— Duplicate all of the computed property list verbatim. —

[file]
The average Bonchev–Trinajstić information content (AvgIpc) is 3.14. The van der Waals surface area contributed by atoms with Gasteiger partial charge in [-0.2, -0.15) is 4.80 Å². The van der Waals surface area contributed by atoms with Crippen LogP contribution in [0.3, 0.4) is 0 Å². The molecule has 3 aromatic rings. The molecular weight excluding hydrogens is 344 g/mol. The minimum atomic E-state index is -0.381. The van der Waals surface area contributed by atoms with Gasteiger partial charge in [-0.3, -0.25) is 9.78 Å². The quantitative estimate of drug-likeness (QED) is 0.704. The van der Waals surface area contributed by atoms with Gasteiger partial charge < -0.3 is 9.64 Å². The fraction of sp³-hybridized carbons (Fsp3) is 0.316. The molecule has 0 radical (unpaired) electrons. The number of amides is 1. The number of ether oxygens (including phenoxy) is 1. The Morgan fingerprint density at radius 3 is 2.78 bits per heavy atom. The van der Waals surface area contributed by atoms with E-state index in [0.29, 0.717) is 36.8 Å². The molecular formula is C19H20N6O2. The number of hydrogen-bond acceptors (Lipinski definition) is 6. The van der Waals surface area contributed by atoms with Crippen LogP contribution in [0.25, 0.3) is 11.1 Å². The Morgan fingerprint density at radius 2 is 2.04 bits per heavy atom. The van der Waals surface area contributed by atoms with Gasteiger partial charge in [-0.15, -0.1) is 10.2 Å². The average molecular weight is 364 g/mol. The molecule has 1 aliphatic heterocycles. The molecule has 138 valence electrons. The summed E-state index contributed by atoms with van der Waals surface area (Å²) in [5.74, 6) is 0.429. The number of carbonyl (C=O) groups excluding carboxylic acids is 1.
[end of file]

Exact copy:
The average Bonchev–Trinajstić information content (AvgIpc) is 3.14. The van der Waals surface area contributed by atoms with Gasteiger partial charge in [-0.2, -0.15) is 4.80 Å². The van der Waals surface area contributed by atoms with Crippen LogP contribution in [0.3, 0.4) is 0 Å². The molecule has 3 aromatic rings. The molecular weight excluding hydrogens is 344 g/mol. The minimum atomic E-state index is -0.381. The van der Waals surface area contributed by atoms with Gasteiger partial charge in [-0.3, -0.25) is 9.78 Å². The quantitative estimate of drug-likeness (QED) is 0.704. The van der Waals surface area contributed by atoms with Gasteiger partial charge < -0.3 is 9.64 Å². The fraction of sp³-hybridized carbons (Fsp3) is 0.316. The molecule has 0 radical (unpaired) electrons. The number of amides is 1. The number of ether oxygens (including phenoxy) is 1. The Morgan fingerprint density at radius 3 is 2.78 bits per heavy atom. The van der Waals surface area contributed by atoms with E-state index in [0.29, 0.717) is 36.8 Å². The molecular formula is C19H20N6O2. The number of hydrogen-bond acceptors (Lipinski definition) is 6. The van der Waals surface area contributed by atoms with Crippen LogP contribution in [0.25, 0.3) is 11.1 Å². The Morgan fingerprint density at radius 2 is 2.04 bits per heavy atom. The van der Waals surface area contributed by atoms with Gasteiger partial charge in [-0.15, -0.1) is 10.2 Å². The average molecular weight is 364 g/mol. The molecule has 1 aliphatic heterocycles. The molecule has 138 valence electrons. The summed E-state index contributed by atoms with van der Waals surface area (Å²) in [5.74, 6) is 0.429. The number of carbonyl (C=O) groups excluding carboxylic acids is 1.